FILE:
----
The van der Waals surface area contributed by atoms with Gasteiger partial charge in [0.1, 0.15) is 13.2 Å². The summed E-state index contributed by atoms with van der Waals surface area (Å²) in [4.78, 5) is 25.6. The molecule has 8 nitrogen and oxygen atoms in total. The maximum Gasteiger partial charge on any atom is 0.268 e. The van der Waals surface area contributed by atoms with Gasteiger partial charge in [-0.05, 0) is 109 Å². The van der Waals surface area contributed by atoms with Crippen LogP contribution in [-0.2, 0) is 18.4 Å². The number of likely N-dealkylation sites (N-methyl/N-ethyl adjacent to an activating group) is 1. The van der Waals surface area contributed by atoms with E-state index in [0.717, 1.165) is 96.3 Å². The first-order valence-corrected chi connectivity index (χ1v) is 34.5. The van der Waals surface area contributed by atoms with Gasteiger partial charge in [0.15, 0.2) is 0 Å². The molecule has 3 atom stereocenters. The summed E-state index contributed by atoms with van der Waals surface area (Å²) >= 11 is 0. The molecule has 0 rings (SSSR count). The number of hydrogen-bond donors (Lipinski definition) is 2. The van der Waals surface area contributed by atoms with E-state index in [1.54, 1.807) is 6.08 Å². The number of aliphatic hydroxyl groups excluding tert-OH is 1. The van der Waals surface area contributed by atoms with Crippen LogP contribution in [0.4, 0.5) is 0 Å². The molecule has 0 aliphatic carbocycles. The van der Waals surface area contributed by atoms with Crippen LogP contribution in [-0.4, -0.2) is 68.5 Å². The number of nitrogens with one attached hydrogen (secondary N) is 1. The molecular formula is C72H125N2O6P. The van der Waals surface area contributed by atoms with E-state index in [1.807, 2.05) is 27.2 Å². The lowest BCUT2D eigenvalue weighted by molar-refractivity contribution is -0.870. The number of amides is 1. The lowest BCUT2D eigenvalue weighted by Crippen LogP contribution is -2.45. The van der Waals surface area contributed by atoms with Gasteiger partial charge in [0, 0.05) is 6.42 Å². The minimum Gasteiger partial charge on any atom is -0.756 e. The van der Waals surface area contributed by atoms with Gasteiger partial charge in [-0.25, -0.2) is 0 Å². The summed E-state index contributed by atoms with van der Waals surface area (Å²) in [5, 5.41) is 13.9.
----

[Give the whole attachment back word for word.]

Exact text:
The van der Waals surface area contributed by atoms with Gasteiger partial charge in [0.1, 0.15) is 13.2 Å². The summed E-state index contributed by atoms with van der Waals surface area (Å²) in [4.78, 5) is 25.6. The molecule has 8 nitrogen and oxygen atoms in total. The maximum Gasteiger partial charge on any atom is 0.268 e. The van der Waals surface area contributed by atoms with Gasteiger partial charge in [-0.05, 0) is 109 Å². The van der Waals surface area contributed by atoms with Crippen LogP contribution in [-0.2, 0) is 18.4 Å². The number of likely N-dealkylation sites (N-methyl/N-ethyl adjacent to an activating group) is 1. The van der Waals surface area contributed by atoms with E-state index in [0.717, 1.165) is 96.3 Å². The first-order valence-corrected chi connectivity index (χ1v) is 34.5. The van der Waals surface area contributed by atoms with Gasteiger partial charge in [0.15, 0.2) is 0 Å². The molecule has 3 atom stereocenters. The summed E-state index contributed by atoms with van der Waals surface area (Å²) >= 11 is 0. The molecule has 0 rings (SSSR count). The number of hydrogen-bond donors (Lipinski definition) is 2. The van der Waals surface area contributed by atoms with E-state index in [1.54, 1.807) is 6.08 Å². The number of aliphatic hydroxyl groups excluding tert-OH is 1. The van der Waals surface area contributed by atoms with Crippen LogP contribution in [0.4, 0.5) is 0 Å². The molecule has 0 aliphatic carbocycles. The van der Waals surface area contributed by atoms with Crippen LogP contribution in [-0.4, -0.2) is 68.5 Å². The number of nitrogens with one attached hydrogen (secondary N) is 1. The molecular formula is C72H125N2O6P. The van der Waals surface area contributed by atoms with E-state index in [1.807, 2.05) is 27.2 Å². The lowest BCUT2D eigenvalue weighted by molar-refractivity contribution is -0.870. The number of amides is 1. The lowest BCUT2D eigenvalue weighted by Crippen LogP contribution is -2.45. The van der Waals surface area contributed by atoms with Gasteiger partial charge in [0, 0.05) is 6.42 Å². The minimum Gasteiger partial charge on any atom is -0.756 e. The van der Waals surface area contributed by atoms with Gasteiger partial charge in [-0.25, -0.2) is 0 Å². The summed E-state index contributed by atoms with van der Waals surface area (Å²) in [5, 5.41) is 13.9.